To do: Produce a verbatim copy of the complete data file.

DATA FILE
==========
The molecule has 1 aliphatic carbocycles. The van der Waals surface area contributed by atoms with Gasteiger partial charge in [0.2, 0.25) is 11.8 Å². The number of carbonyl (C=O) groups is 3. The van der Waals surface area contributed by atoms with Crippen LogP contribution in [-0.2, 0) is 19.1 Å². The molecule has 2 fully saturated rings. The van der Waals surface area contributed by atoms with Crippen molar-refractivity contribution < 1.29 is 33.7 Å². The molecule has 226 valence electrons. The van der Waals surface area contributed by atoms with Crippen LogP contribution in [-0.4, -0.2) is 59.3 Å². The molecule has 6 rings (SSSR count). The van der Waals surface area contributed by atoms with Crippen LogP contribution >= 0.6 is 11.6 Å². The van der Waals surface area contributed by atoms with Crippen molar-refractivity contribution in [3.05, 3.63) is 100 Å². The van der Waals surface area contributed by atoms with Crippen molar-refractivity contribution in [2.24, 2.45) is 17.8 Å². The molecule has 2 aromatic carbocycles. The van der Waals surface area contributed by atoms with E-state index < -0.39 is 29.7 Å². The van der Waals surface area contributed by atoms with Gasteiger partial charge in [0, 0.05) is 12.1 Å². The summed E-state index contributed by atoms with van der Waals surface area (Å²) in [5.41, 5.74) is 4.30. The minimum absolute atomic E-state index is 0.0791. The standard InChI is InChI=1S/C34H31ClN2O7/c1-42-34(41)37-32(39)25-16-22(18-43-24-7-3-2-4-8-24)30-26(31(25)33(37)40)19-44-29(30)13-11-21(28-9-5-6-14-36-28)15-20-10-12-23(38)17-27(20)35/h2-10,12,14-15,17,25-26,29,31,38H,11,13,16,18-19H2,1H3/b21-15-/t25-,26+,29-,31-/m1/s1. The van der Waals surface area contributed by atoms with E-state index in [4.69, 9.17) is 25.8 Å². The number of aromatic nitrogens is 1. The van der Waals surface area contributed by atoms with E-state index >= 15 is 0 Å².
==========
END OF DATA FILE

The molecule has 1 aliphatic carbocycles. The van der Waals surface area contributed by atoms with Gasteiger partial charge in [0.2, 0.25) is 11.8 Å². The number of carbonyl (C=O) groups is 3. The van der Waals surface area contributed by atoms with Crippen LogP contribution in [-0.2, 0) is 19.1 Å². The molecule has 2 fully saturated rings. The van der Waals surface area contributed by atoms with Crippen molar-refractivity contribution < 1.29 is 33.7 Å². The molecule has 226 valence electrons. The van der Waals surface area contributed by atoms with Crippen LogP contribution in [-0.4, -0.2) is 59.3 Å². The molecule has 6 rings (SSSR count). The van der Waals surface area contributed by atoms with Crippen LogP contribution >= 0.6 is 11.6 Å². The van der Waals surface area contributed by atoms with Crippen molar-refractivity contribution in [3.05, 3.63) is 100 Å². The van der Waals surface area contributed by atoms with Crippen molar-refractivity contribution in [2.24, 2.45) is 17.8 Å². The molecule has 2 aromatic carbocycles. The van der Waals surface area contributed by atoms with E-state index < -0.39 is 29.7 Å². The van der Waals surface area contributed by atoms with Gasteiger partial charge in [0, 0.05) is 12.1 Å². The summed E-state index contributed by atoms with van der Waals surface area (Å²) in [5.41, 5.74) is 4.30. The minimum absolute atomic E-state index is 0.0791. The standard InChI is InChI=1S/C34H31ClN2O7/c1-42-34(41)37-32(39)25-16-22(18-43-24-7-3-2-4-8-24)30-26(31(25)33(37)40)19-44-29(30)13-11-21(28-9-5-6-14-36-28)15-20-10-12-23(38)17-27(20)35/h2-10,12,14-15,17,25-26,29,31,38H,11,13,16,18-19H2,1H3/b21-15-/t25-,26+,29-,31-/m1/s1. The van der Waals surface area contributed by atoms with E-state index in [4.69, 9.17) is 25.8 Å². The number of aromatic nitrogens is 1. The van der Waals surface area contributed by atoms with E-state index >= 15 is 0 Å².